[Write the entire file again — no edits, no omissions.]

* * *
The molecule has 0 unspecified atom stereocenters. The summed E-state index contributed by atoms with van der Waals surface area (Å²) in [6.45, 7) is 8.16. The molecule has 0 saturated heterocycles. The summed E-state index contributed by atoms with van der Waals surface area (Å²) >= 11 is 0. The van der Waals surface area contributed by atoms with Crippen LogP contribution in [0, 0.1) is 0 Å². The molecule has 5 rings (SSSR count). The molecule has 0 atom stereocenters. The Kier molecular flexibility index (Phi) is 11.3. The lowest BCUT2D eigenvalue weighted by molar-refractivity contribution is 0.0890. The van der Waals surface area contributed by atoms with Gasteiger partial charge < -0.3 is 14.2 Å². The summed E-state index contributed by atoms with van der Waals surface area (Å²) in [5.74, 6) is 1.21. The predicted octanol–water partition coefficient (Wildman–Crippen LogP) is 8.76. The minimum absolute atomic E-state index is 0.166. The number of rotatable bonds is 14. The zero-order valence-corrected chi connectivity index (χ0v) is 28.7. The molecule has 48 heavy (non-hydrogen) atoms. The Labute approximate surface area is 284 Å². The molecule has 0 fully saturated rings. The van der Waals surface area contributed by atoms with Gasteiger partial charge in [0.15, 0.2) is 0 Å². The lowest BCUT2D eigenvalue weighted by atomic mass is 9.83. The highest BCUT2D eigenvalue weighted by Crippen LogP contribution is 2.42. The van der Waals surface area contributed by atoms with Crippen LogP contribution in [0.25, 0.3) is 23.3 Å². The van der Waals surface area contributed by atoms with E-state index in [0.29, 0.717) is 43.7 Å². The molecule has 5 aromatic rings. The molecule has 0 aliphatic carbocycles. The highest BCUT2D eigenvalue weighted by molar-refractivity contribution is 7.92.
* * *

The molecule has 0 unspecified atom stereocenters. The summed E-state index contributed by atoms with van der Waals surface area (Å²) in [6.45, 7) is 8.16. The molecule has 0 saturated heterocycles. The summed E-state index contributed by atoms with van der Waals surface area (Å²) >= 11 is 0. The van der Waals surface area contributed by atoms with Crippen LogP contribution in [0, 0.1) is 0 Å². The molecule has 5 rings (SSSR count). The molecule has 0 atom stereocenters. The Kier molecular flexibility index (Phi) is 11.3. The lowest BCUT2D eigenvalue weighted by molar-refractivity contribution is 0.0890. The van der Waals surface area contributed by atoms with Gasteiger partial charge < -0.3 is 14.2 Å². The summed E-state index contributed by atoms with van der Waals surface area (Å²) in [5.74, 6) is 1.21. The predicted octanol–water partition coefficient (Wildman–Crippen LogP) is 8.76. The minimum absolute atomic E-state index is 0.166. The number of rotatable bonds is 14. The zero-order valence-corrected chi connectivity index (χ0v) is 28.7. The molecule has 48 heavy (non-hydrogen) atoms. The Labute approximate surface area is 284 Å². The molecule has 0 fully saturated rings. The van der Waals surface area contributed by atoms with Gasteiger partial charge in [0.15, 0.2) is 0 Å². The lowest BCUT2D eigenvalue weighted by atomic mass is 9.83. The highest BCUT2D eigenvalue weighted by Crippen LogP contribution is 2.42. The van der Waals surface area contributed by atoms with Crippen LogP contribution in [0.25, 0.3) is 23.3 Å². The van der Waals surface area contributed by atoms with E-state index in [0.29, 0.717) is 43.7 Å². The molecule has 5 aromatic rings. The molecule has 0 aliphatic carbocycles. The highest BCUT2D eigenvalue weighted by molar-refractivity contribution is 7.92.